In June of 2009 I was able to attend an integrative oncology seminar entitled Acupuncture For the Cancer Patient at Memorial Sloan-Kettering Cancer Center in Manhattan. I have seen profound results treating patients going through chemotherapy and radiotherapy. These aggressive therapies can leave people nauseated and stripped of the energy necessary to perform daily routines. After a course of acupuncture treatments, many patients are able to continue working and being involved in their family’s lives. I wanted to learn more from the experts on how I could help people through this challenging time of unknowns and physical and emotional distress.
Acupuncture has three main roles in the care of patients with cancer: supportive care, symptom management, and preventative care. Acupuncture is used in many hospital settings and continues to grow in recognition for the many benefits it has to offer oncology care. The use of acupuncture in this field has the potential for much growth. While allopathic medicine is the main course of treatment, acupuncture has the unique ability to offer help without side effects or further complications.
Using acupuncture for supportive care and symptom management allows for reduced nausea and pain, and increased energy. It can help lesson common side effects like dry mouth, digestive concerns, depression and anxiety. Many people describe feeling an increased sense of overall wellness.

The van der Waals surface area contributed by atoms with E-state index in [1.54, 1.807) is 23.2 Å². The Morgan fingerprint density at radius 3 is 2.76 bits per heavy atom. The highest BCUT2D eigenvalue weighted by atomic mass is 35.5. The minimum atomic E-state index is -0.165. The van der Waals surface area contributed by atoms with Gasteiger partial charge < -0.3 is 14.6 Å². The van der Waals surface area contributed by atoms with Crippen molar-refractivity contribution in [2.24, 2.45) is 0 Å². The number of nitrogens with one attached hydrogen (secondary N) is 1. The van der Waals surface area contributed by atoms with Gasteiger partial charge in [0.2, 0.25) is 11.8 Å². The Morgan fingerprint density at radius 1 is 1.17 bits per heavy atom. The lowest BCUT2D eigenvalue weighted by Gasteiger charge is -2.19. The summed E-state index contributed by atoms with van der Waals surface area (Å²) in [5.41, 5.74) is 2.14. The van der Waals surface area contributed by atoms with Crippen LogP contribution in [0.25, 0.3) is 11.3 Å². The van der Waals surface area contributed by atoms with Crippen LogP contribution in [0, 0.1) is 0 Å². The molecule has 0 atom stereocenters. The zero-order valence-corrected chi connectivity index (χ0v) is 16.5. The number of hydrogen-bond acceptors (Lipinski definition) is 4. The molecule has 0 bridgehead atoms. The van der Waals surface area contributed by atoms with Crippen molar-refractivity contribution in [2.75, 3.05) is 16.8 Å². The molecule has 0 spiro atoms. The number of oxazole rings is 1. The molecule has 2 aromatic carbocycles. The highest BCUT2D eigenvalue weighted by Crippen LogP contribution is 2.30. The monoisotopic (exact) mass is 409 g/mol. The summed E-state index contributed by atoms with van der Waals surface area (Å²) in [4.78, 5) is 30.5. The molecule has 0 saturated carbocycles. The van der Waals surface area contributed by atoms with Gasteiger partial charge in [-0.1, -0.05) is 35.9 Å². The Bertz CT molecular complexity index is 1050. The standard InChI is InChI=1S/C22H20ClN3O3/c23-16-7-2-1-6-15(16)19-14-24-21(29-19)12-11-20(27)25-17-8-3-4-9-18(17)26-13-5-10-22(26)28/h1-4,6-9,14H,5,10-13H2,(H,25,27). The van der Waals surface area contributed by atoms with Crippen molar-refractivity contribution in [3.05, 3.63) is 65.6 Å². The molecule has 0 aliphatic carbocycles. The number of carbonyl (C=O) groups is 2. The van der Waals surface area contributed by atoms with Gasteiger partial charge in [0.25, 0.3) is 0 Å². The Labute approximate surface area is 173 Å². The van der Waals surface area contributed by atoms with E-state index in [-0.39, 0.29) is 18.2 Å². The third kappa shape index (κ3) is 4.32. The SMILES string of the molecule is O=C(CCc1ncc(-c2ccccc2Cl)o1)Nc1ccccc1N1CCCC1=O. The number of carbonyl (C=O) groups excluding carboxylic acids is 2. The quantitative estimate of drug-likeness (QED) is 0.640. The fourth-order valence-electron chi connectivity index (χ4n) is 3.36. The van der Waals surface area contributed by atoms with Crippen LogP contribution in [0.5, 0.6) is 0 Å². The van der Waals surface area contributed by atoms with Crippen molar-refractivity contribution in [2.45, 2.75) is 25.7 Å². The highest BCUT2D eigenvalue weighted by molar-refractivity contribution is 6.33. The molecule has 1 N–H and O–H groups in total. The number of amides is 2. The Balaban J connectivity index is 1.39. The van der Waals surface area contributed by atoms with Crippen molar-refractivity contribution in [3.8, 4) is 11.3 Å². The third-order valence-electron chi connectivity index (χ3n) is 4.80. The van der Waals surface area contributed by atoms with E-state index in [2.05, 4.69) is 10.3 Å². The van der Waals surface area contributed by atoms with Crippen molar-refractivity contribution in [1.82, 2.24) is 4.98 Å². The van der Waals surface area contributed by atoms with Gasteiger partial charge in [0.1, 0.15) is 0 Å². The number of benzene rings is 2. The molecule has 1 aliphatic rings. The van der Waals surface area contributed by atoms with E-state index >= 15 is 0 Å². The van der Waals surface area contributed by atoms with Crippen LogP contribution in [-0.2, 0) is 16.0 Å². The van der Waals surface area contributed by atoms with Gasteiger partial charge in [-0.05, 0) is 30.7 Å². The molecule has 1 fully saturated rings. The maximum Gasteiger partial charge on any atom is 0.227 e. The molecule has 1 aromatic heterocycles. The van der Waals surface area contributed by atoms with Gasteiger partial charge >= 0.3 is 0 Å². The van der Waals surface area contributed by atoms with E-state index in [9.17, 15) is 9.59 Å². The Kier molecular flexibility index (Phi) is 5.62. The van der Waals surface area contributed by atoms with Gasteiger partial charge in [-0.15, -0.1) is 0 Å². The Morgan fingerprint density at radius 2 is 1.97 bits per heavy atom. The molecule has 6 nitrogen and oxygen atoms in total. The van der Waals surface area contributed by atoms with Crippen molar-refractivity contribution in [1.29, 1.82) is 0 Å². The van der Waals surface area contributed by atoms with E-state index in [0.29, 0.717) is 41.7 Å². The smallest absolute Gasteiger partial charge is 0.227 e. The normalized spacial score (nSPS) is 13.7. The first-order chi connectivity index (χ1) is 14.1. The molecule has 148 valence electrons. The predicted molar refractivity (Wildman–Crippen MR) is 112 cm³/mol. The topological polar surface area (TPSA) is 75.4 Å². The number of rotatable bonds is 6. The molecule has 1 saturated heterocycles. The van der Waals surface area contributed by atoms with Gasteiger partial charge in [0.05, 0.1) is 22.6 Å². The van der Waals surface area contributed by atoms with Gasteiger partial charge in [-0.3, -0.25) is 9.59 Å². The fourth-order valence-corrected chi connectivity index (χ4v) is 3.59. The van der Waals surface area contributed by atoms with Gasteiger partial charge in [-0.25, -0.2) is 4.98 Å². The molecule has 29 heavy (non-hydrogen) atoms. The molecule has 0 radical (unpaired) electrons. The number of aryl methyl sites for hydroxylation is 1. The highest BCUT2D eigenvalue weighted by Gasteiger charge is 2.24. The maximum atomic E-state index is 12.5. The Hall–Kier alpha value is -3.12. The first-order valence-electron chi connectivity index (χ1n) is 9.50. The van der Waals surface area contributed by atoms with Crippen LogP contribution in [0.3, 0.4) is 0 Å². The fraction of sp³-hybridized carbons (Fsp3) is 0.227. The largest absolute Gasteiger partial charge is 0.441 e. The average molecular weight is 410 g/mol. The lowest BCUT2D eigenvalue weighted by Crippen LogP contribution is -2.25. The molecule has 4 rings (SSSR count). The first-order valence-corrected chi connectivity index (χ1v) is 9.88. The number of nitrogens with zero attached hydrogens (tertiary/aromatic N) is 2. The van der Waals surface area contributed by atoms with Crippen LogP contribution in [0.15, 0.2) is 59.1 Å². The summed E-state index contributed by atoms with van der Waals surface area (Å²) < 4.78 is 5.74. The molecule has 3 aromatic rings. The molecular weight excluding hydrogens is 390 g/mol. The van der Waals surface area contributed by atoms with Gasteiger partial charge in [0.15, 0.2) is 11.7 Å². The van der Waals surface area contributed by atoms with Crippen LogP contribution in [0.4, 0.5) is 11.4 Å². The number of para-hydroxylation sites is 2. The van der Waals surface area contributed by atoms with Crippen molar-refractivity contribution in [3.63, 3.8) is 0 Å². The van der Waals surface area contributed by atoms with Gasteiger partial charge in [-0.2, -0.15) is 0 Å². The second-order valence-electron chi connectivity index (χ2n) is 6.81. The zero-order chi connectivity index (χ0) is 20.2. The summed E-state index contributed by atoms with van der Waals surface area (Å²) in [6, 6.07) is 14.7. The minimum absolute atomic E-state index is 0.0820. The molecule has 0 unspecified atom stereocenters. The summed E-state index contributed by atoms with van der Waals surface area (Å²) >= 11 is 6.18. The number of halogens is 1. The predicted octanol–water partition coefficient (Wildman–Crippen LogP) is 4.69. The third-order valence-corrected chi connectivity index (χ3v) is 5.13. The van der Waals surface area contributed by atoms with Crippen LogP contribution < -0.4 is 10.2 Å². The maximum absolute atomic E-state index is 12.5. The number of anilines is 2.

Acupuncture is effective for patients receiving chemotherapy, radiation therapy and surgical interventions. For the chemotherapy and radiation patient, acupuncture can help alleviate the toxic side effects including vomiting, diarrhea, skin burns, anemia, hair loss and fatigue. For the surgical patient, acupuncture is beneficial pre-surgery to promote relaxation, prevent infection and other side effects. Post-surgery, acupuncture decreases swelling, and promotes mental alertness, intestinal mobility, urination and healing at the site of incision.
Though scientists have not yet been able to find the mechanism of how acupunture works, they have observed its effects on certain physiological processes. Acupuncture helps release neurotransmitters serotonin, norepinephrine and dopamine and modulates sensory pain centers in the brain producing an analgesic effect. Certain acupuncture points improve T-cell counts, while others can increase white blood cell (WBC) count.
The other main take-away from the seminar reflected the importance of diet and exercise in survival rates. A study published in the Journal of American Medical Association in 2005, found that the adjusted risk of death from breast cancer decreased by 50-60% for greater than nine hours per week of exercise versus less than three hours a week. While this
amount of exercise is a definite investment of your time, it is a striking statistic that warrants thoughtful consideration as to how we manage cancer care.
Through a study in 2008, the Mediterranean diet was found to offer benefits, including a 9% reduction in overall mortality, a 6% reduction in cancer mortality, and a 13% decreased incidence of Parkinson’s and Alzheimer’s disease. Other diets, such as the macrobiotic diet, have been reported by individuals to be effective in maintaining health after cancer if followed appropriately.
Nicole practices acupuncture and Chinese herbal medicine at Core De Vie on Mondays and Wednesdays.